Within a mile or so of the border I saw my first traffic patrol. He was hiding an the central reservation (wide, with no barriers), behind the pillars of a bridge. You didn't see him until you were past. I was glad that I had decided to take it easy until I sussed how things were done.

The day was pretty cold - definitely not what I had been expecting - and after stopping for lunch at an "Arby's" (sliced beef in a bun instead of burgers) I needed to put on all the layers I had to keep warm. I fairly soon left the main highway and was travelling along ordinary, lightly trafficked roads through rolling farmland. Villages and towns you would never mistake for England, but in between the main thing that told me I was in a strange country was the dead racoons at the roadside ?

When I reached Ithaca the youth hostel that I had been intending to stay at was completely deserted. I called a hotel, but they told me that it was alumni week, so every room in the town was occupied by students' families. My first night in the USA was to be under canvas.

I pitched the tent in a state park campground a few miles south of the town, next to a friendly local called Randy (honestly!), he had a good blaze going in the Fireplace which comes with every pitch, and soon boiled water for a cup of tea. It turned out that he lived and worked in Ithaca, but that he was into the natural life and was camping here in the state park for his 2 weeks (unpaid) summer holiday.

Talking to a warden, he said that the forecast was far the temperature to drop to freezing that night. I was equipped for camping, but on the assumption that it was going to be hot. I didn't even have a pullover with me! Even the short run into Ithaca to find a place to eat was chilling.

I parked the Laverda next to a local RZ350 Yamaha and on returning found the owner chatting with a policeman, who it turned out was a Gold Wing owner, even though well into his fifties I would say. When they heard that I was camping they were really worried about the cold, and if I had not insisted that I would be OK I am sure the policeman would have found someone to put me up. He was apologetic about not being able to accommodate me himself!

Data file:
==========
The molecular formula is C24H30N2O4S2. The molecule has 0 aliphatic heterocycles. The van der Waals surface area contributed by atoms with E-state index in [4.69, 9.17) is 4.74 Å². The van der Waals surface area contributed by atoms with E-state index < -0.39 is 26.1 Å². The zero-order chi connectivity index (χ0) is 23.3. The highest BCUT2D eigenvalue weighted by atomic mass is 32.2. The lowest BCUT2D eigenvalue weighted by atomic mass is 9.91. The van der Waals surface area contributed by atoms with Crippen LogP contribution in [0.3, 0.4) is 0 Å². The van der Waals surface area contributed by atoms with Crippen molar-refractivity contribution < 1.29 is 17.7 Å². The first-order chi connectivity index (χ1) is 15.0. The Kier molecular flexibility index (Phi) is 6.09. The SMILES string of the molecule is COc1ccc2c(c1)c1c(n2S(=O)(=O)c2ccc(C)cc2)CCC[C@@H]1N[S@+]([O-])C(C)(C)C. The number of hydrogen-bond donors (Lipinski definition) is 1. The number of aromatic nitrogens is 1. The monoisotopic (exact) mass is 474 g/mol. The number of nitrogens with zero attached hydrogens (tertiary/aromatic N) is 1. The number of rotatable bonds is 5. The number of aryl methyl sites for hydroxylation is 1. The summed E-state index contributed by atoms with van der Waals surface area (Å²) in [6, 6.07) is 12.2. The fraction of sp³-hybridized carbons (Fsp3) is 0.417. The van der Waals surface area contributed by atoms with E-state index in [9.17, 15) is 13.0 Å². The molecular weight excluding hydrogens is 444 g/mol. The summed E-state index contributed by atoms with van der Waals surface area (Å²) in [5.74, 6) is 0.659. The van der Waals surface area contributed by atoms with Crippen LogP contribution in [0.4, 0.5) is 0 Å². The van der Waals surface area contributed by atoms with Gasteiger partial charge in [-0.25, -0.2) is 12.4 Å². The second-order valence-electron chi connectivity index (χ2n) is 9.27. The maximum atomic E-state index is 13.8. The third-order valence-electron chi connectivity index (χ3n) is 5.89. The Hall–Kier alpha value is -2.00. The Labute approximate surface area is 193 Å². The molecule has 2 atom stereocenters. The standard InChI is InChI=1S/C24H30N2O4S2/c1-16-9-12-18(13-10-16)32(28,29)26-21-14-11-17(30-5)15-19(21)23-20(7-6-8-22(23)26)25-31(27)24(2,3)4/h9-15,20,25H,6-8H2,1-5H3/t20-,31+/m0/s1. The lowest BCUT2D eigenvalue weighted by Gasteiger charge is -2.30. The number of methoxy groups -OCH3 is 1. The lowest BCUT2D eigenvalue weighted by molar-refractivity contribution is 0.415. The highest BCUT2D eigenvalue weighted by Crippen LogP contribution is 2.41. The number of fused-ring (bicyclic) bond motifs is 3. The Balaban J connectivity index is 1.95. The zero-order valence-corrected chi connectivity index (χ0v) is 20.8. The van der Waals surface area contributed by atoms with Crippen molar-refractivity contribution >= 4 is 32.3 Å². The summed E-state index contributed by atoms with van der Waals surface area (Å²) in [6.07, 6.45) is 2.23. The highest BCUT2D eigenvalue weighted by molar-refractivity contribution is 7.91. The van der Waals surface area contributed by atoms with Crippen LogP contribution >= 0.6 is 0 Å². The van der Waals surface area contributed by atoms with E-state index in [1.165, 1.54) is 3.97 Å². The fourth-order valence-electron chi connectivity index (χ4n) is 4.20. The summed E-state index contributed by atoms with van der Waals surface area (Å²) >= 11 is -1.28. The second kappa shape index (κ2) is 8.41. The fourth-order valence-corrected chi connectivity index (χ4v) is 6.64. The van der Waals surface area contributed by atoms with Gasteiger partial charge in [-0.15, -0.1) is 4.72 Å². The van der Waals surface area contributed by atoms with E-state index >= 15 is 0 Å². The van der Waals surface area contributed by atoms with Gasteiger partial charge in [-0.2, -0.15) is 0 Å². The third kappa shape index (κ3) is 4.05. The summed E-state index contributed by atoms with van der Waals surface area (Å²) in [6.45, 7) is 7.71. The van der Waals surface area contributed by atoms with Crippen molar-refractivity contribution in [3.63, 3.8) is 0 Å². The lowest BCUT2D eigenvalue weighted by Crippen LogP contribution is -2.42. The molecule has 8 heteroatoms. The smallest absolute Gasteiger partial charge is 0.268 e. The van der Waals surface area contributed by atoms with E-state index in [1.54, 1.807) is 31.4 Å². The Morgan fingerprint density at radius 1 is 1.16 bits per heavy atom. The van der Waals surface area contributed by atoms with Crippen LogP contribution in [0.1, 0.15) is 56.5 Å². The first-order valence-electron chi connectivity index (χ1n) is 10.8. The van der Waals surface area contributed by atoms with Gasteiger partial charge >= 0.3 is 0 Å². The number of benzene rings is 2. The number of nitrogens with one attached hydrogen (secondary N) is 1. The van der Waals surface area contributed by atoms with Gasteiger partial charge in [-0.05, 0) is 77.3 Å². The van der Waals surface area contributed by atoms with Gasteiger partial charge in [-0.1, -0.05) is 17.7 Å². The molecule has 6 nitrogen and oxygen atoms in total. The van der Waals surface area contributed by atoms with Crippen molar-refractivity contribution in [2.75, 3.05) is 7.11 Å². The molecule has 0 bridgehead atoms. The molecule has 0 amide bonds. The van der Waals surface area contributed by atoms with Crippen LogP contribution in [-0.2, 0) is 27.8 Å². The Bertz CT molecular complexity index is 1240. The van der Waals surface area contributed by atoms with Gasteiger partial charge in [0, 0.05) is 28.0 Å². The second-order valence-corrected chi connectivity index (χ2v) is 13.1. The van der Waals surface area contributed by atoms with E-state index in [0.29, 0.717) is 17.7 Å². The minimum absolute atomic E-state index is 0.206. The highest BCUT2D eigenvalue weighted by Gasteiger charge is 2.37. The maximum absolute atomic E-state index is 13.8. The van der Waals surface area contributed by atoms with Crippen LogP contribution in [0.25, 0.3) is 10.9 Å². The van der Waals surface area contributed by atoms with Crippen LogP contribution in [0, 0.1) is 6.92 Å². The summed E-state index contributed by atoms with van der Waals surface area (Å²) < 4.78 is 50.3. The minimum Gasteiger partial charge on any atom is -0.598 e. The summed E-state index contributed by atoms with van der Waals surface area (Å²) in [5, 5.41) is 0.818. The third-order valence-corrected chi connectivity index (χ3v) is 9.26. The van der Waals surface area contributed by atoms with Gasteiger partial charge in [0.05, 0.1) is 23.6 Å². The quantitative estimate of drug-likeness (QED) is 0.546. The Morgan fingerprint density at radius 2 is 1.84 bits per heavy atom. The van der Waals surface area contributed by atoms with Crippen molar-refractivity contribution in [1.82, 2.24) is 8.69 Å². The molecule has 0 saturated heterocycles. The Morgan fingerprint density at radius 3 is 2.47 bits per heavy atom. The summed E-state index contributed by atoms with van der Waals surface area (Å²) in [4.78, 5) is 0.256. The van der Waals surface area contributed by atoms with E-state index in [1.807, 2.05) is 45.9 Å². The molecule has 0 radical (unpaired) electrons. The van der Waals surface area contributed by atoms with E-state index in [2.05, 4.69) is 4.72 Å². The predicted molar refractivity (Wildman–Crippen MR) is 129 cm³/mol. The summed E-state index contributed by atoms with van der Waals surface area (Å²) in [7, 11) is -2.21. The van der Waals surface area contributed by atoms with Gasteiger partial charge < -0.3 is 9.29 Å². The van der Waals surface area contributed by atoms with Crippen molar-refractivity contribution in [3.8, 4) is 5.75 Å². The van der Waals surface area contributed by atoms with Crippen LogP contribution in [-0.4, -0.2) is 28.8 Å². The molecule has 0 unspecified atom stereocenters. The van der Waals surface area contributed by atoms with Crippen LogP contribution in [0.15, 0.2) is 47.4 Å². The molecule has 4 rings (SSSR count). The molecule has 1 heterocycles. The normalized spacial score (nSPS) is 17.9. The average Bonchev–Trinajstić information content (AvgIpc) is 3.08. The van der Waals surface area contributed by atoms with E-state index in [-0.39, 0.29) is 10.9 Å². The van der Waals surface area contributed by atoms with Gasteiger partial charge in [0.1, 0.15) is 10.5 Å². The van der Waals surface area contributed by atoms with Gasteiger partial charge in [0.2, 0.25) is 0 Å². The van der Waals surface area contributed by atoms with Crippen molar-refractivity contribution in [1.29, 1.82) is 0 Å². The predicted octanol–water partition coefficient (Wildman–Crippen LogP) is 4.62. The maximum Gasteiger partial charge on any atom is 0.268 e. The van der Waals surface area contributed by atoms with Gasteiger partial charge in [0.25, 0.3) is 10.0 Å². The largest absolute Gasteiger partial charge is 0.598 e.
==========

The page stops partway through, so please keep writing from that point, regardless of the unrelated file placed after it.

On returning I warmed myself at the fire before hitting the sack. By wearing or laying over or under me just about every garment that I had I survived the night, although the middle of it was disturbed by racoons going through some of Randy's bags which were an the table between our tents.

After breakfasting on pancakes, bacon and maple syrup at a diner on the strip into Ithaca I walked with Randy along a trail from the campsite up a very picturesque river valley with many waterfalls to a second state park. He was a very capable guide, pointing out a snake which I certainly would not have seen, and expertly investigating a tallish spiky leafed plant, which proved uninteresting. It was mid afternoon by the time I hit the highway, still dry but cool.

Now I aimed as quickly as possible to pick up the Pennsylvania Turnpike, which was going to be the quickest way to my destination. Having heard that the speed limit had been raised to 65 on Interstate highways, I was disappointed to find the limit on the turnpike was 55. However it turned out that plenty of traffic travelled at 70 or a bit over, so I just tagged along a little way behind the fastest moving thing that came past me.

Clearly the sign declaring that speed was checked from the air and the one showing a policeman with a radar gun, complete with tariff ($52.50 for 55-60, then $10 per 5mph), are not entirely effective deterrents.

It proved comfortably possible to put over 60 miles into an hour.  I reached my destination about at 9.30, and was delighted to be greeted by a warm house and a cold beer, in that order. I told Norman that this was not the sort of weather that I had escaped from Britain for.